India charges 43% tax on Hybrid vehicles, including GST. That’s a bummer, whereas, on EV, GST is just 5%, no road tax or registration, and you get tax incentives under section 80 EEB. Nothing wrong with it, but where the adoption of EVs is far from mainstream and EV charging infrastructure still appalling. Unless you can have a dedicated wall-mount charger in your society, forget about buying an EV, you will live a deplorable life. On the other hand, Hybrid cars, which return twice the fuel efficiency, thus reducing the carbon footprint by 50%, should at least have half the EV benefits, if not more. Lexus NX300h and Honda city eHEV are classic cases; if taxation is justified, many others will bring their hybrids. I recently drove the Wrangler 4xe hybrid in the USA and was impressed. Still, folks at Jeep India think that selling that in India with the hybrid tax structure will make the cost of wrangler 4Xe unattractive.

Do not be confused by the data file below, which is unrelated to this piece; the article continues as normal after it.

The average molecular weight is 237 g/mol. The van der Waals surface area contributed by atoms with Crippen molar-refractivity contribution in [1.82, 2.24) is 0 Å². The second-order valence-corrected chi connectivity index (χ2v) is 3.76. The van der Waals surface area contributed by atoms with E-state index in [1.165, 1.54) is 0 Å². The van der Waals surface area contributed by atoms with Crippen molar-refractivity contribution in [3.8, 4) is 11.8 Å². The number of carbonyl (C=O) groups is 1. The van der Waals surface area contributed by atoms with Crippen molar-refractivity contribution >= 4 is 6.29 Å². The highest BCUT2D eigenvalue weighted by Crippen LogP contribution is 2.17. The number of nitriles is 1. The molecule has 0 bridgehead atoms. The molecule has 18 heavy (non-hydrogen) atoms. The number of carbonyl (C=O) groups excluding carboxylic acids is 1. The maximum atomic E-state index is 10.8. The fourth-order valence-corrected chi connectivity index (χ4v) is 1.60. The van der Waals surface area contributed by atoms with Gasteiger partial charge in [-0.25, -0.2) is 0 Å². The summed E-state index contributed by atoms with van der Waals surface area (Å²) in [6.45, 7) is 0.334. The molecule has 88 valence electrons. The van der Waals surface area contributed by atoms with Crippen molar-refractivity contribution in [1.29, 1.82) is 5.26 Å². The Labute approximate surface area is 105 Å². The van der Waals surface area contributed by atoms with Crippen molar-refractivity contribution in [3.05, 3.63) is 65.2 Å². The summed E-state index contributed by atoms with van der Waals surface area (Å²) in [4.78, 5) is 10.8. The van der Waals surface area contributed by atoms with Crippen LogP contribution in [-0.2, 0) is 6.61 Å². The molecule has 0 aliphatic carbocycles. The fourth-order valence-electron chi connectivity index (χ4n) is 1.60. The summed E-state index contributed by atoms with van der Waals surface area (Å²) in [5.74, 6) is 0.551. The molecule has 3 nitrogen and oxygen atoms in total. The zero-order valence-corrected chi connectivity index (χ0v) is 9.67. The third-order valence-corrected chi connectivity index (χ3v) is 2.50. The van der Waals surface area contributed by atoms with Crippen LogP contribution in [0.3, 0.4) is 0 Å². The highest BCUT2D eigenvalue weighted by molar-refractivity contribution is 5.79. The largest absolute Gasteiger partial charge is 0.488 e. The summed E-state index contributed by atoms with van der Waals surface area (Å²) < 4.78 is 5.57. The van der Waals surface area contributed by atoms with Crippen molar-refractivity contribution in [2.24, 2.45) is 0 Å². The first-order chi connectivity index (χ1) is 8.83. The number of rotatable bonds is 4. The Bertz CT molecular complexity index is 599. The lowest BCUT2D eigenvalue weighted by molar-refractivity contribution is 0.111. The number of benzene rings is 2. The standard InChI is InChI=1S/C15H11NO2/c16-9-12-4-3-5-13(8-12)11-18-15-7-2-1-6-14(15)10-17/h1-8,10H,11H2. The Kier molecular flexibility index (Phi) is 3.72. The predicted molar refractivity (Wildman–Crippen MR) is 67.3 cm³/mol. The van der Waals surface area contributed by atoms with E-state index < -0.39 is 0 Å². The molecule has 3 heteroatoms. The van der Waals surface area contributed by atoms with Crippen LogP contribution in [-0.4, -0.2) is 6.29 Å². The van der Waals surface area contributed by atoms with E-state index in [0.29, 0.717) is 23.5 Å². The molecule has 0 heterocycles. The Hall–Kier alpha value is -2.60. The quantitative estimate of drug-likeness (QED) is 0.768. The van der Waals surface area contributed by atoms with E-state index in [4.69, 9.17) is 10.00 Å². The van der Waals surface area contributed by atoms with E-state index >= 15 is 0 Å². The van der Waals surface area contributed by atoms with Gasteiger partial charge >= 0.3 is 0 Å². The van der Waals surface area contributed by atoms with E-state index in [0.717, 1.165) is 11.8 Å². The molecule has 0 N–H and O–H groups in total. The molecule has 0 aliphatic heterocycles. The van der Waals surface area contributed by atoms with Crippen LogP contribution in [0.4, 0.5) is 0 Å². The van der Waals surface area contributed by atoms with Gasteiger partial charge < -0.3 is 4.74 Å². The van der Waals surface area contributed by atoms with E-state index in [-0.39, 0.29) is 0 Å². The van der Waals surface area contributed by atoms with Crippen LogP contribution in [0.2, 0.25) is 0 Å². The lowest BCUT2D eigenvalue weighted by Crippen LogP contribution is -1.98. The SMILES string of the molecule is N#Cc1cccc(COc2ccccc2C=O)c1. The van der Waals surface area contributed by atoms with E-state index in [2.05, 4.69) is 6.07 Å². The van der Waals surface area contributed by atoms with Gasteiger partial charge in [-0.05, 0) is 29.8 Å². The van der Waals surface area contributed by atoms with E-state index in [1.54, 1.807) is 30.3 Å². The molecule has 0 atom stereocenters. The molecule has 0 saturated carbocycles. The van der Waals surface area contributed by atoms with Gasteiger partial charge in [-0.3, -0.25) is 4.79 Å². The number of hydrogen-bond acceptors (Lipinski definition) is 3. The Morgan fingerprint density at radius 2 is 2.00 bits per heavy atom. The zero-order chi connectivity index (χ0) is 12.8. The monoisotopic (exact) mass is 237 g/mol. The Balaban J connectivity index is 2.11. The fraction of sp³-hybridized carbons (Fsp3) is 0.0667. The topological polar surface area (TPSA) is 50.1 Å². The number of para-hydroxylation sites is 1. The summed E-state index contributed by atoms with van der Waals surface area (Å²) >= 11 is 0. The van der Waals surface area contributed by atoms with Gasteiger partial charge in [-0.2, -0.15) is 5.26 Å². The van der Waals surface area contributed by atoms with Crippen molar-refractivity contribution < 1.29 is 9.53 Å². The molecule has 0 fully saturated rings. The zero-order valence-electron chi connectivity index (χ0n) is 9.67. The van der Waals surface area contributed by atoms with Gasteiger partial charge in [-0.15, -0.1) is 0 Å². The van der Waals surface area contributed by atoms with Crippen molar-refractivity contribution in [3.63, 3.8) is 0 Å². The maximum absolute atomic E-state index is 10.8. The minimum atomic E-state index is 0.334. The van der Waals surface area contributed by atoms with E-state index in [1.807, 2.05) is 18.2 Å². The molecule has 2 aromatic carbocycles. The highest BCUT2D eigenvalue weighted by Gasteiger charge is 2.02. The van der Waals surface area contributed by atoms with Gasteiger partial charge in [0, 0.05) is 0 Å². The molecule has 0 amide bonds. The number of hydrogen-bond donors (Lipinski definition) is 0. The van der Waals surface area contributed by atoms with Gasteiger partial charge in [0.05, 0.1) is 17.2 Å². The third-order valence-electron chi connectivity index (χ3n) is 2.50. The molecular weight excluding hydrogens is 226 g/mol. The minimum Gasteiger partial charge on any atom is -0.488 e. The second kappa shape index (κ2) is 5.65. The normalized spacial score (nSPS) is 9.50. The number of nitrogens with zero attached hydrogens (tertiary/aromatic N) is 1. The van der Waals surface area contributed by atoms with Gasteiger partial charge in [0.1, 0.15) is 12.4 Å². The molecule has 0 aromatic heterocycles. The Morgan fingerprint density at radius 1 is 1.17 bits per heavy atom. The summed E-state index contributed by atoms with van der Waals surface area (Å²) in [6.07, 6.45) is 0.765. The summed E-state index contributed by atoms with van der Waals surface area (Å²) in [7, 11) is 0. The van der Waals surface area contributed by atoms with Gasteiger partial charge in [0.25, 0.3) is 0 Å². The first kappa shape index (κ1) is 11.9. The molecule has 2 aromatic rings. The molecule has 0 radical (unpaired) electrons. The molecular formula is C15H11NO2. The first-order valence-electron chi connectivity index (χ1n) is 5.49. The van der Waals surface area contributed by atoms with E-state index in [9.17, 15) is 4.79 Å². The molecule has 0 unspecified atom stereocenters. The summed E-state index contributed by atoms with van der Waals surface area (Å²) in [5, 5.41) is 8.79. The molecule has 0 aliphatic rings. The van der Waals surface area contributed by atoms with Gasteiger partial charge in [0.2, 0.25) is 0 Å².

We then have some classic examples of wonderful EVs like the KIA EV6 and BMW ix4, which sell out faster than you can finish your hamburger, even at those price points. EV6 had 3.5 paying customers for each 100 allotted cars to India. The chip shortage and the Ukrainian crisis have further increased the waiting game. Stellantis, with its Citroen C3, is eyeing a pie from the juicy segment, which has players like Renault Kiger, and Tata Punch, and it does that with all its quirky styling and good ride quality. Its minimalist tech might be a dampener, but historically if Maruti Swift still commands a heavy price on the resale market, it’s because of significantly fewer electronics. In simple theory, in the budget segment, fewer electronics means fewer malfunctions over the years and less maintenance cost, which results in higher resale prices, making the new cars of the same brand sell well. That is also one long-term strategy. Is Citroen playing the real long-term game, then? But even in the short term, it will be attractive to a segment and generation which wants to stand out.